This morning I read a column with the LA Times that just makes me frustrated. Normally complaints and drama get ratings in media, I understand that. But when people just bitch and moan about the airline business with nothing to back up their claims just because it is the popular thing to do, it gets me going.
Passengers and most media forget how complex running an airline can be. Sometimes when I read articles like this I like to comment and argue their points (but the LA Times doesn’t allow that), others I just complain on Twitter (which I did). But in David Lazarus’ recent piece I feel like I really want to argue his complaints of the airline business. Luckily I run this blog, so I am able to do it…here I go:
“A report out Monday found that U.S. airlines did a whole lot better last year getting passengers where they’re going and not losing people’s bags in the process. And maybe that’s true.”
My thoughts: First off, it is good that he gave the industry a compliment. But what I don’t get is questioning if it is even true. IT IS TRUE!!! Airlines lost less luggage in 2009 than in previous years. Why go about questioning facts that put the airline industry in a positive light?
“Or maybe we’re just so used to being miserable from the moment we set foot in the airport, we’re not complaining anymore. We’re just taking it.”
My thoughts: I know I might be biased since I love to travel and flying, but I get excited while at the airport. Yes, waiting in lines, going through security theater and dealing with people everywhere can be quite annoying. But when you look around at the other passengers in the terminal and think in a few hours, they will be all over the world, that is pretty amazing. The fact that I get into an airplane and can travel faster and farther than anyone in history just for a few bucks? That is pretty amazing as well. Try riding Greyhound and tell me about the experience.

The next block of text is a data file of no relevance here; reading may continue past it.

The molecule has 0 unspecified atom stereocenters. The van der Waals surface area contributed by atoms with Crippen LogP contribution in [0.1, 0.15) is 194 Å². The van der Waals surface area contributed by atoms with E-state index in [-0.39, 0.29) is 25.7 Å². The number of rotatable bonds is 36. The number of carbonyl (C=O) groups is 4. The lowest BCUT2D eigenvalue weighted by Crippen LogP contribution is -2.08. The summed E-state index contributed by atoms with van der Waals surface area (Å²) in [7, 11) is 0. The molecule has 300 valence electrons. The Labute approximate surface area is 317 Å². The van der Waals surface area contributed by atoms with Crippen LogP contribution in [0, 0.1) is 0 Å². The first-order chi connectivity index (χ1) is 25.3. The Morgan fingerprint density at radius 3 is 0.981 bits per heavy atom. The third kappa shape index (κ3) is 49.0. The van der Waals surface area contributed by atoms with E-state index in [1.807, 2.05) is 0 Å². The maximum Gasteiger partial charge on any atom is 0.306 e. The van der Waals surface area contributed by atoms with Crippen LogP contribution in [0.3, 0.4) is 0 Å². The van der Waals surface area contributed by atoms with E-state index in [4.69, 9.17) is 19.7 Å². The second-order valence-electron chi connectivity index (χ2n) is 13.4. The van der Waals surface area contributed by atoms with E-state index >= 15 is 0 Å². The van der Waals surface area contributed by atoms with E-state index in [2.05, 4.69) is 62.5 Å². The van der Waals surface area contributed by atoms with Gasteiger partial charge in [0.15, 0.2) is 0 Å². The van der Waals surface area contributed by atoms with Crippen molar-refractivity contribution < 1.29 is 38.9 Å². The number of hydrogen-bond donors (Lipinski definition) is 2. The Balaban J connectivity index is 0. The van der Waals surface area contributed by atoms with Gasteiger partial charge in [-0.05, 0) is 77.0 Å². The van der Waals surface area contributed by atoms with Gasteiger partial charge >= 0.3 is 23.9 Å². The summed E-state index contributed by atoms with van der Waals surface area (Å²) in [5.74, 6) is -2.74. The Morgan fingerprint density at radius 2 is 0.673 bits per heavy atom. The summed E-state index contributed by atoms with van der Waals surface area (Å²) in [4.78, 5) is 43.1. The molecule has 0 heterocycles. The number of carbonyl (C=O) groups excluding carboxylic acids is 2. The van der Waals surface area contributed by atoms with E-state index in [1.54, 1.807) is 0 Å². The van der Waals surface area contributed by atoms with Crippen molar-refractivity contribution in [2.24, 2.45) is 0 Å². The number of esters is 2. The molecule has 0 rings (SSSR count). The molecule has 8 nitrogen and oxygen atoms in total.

“You know the drill: fees for checked bags, fees for food, fees for headphones, cramped seats that laugh at any notion of comfort or personal space.”
My thoughts: Small seats and no personal space is a constant complaint that passengers have. But how much did you pay for your ticket? $125 one way to fly across the country? Or maybe a $99 special? Space still does exist in the form of Business and First Class, but comes at a price. Space and seats get smaller, because the demand for a smaller ticket price comes from customers. Customers know what they are getting into with fees and they shouldn’t really be surprises anymore.
“Personally, I can’t understand how any business can get away with selling more of a product than it can possibly offer. Oh, I get why airlines would want to do it: Why carry the risk of a passenger not showing up for a seat when you can offload that risk to the passengers who do? But isn’t selling something that you won’t have — in this case, sufficient capacity for everyone who wants a seat — a breach of contract or an act of fraud? Apparently not, insofar as airlines warn in advance that they may pull something like this, and federal authorities say that’s good enough for them.”
My thoughts: Airlines want full planes. If they know that almost every flight has passengers that won’t show up, doesn’t it make sense to overbook? Those extra tickets are extra revenue, which means your ticket price is lower. If airlines only sold the exact number of seats they have, then your ticket price goes up. Every time I have been on an overbooked flight, the airline offers free trips and great benefits, where there is almost always some passenger more than happy to take.